Stressed to Death: Regulation of Apoptotic Signaling Pathways by the Heat Shock Proteins

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Science's STKE  31 Jul 2001:
Vol. 2001, Issue 93, pp. re1
DOI: 10.1126/stke.2001.93.re1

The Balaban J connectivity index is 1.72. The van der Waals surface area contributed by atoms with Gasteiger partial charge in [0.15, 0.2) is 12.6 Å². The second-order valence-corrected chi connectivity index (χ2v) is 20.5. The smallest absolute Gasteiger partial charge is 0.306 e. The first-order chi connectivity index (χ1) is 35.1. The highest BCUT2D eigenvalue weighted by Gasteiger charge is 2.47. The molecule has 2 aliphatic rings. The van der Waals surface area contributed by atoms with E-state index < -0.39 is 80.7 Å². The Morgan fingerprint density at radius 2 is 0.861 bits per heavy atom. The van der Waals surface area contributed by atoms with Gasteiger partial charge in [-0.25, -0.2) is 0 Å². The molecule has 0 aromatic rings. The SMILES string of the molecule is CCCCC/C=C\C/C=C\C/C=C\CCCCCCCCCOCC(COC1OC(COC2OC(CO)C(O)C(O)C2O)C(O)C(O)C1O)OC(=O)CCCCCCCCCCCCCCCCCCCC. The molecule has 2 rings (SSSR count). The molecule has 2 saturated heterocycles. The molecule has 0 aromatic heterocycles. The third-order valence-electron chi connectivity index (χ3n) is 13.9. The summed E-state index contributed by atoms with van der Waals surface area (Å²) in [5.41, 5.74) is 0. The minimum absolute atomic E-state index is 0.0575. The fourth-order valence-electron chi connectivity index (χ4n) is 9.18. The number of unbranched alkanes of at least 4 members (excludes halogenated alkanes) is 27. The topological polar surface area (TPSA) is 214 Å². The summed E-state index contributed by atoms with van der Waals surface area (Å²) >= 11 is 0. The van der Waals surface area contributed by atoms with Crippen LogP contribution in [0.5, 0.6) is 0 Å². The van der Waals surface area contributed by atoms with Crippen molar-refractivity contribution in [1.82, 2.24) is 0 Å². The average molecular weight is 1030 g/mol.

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All the cells in our body are able to die by a process known as apoptosis. Apoptosis, sometimes called cellular suicide, is characterized by distinct changes in the appearance of the cell, including alterations in the nucleus and changes to the cell membrane. These changes are brought about by a group of proteases, called caspases, which precisely cleave specific proteins in the cell to activate or to inactivate them. This biochemical process can be engaged by a number of different stimuli or "stresses," including DNA damage, cellular starvation, heat, or anticancer agents. The connection between these stresses and the activation of the biochemical machinery to destroy the cell is mediated by signaling proteins. These proteins communicate with one another to form a signaling pathway that brings about changes in the cell--in this case, the activation of the caspase proteases following damage to the cell. Cells can also activate a protective mechanism that allows them to recover from some types of damage. This mechanism of protection is mediated by heat shock proteins (Hsps). These proteins protect cells by inhibiting apoptosis. This review discusses how we think the Hsps maintain the survival of cells by regulating the signaling pathways that lead to the activation of apoptosis.